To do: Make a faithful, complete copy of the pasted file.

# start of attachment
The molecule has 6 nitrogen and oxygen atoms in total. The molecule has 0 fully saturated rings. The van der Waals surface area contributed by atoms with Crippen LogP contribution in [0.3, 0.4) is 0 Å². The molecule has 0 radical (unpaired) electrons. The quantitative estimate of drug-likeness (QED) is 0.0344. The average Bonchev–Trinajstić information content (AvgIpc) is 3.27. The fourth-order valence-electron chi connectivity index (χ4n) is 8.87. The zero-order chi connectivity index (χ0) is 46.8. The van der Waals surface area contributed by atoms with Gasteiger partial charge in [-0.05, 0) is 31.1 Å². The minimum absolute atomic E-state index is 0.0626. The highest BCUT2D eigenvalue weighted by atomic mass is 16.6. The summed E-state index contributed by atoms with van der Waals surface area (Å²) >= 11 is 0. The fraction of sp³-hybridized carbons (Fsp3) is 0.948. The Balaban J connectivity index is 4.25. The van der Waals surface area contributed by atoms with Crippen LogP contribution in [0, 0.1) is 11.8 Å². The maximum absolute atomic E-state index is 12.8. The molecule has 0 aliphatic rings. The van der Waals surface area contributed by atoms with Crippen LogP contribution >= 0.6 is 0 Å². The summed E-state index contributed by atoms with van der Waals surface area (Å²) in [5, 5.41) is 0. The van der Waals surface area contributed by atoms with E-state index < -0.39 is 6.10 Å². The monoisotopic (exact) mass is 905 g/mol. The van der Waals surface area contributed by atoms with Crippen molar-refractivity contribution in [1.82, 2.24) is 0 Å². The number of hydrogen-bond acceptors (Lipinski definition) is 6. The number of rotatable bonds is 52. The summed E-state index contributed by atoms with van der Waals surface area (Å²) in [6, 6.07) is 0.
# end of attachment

The molecule has 6 nitrogen and oxygen atoms in total. The molecule has 0 fully saturated rings. The van der Waals surface area contributed by atoms with Crippen LogP contribution in [0.3, 0.4) is 0 Å². The molecule has 0 radical (unpaired) electrons. The quantitative estimate of drug-likeness (QED) is 0.0344. The average Bonchev–Trinajstić information content (AvgIpc) is 3.27. The fourth-order valence-electron chi connectivity index (χ4n) is 8.87. The zero-order chi connectivity index (χ0) is 46.8. The van der Waals surface area contributed by atoms with Gasteiger partial charge in [-0.05, 0) is 31.1 Å². The minimum absolute atomic E-state index is 0.0626. The highest BCUT2D eigenvalue weighted by atomic mass is 16.6. The summed E-state index contributed by atoms with van der Waals surface area (Å²) >= 11 is 0. The fraction of sp³-hybridized carbons (Fsp3) is 0.948. The Balaban J connectivity index is 4.25. The van der Waals surface area contributed by atoms with Crippen LogP contribution in [0, 0.1) is 11.8 Å². The maximum absolute atomic E-state index is 12.8. The molecule has 0 aliphatic rings. The van der Waals surface area contributed by atoms with Crippen LogP contribution >= 0.6 is 0 Å². The summed E-state index contributed by atoms with van der Waals surface area (Å²) in [5, 5.41) is 0. The van der Waals surface area contributed by atoms with E-state index < -0.39 is 6.10 Å². The monoisotopic (exact) mass is 905 g/mol. The van der Waals surface area contributed by atoms with Crippen molar-refractivity contribution in [1.82, 2.24) is 0 Å². The number of hydrogen-bond acceptors (Lipinski definition) is 6. The number of rotatable bonds is 52. The summed E-state index contributed by atoms with van der Waals surface area (Å²) in [6, 6.07) is 0.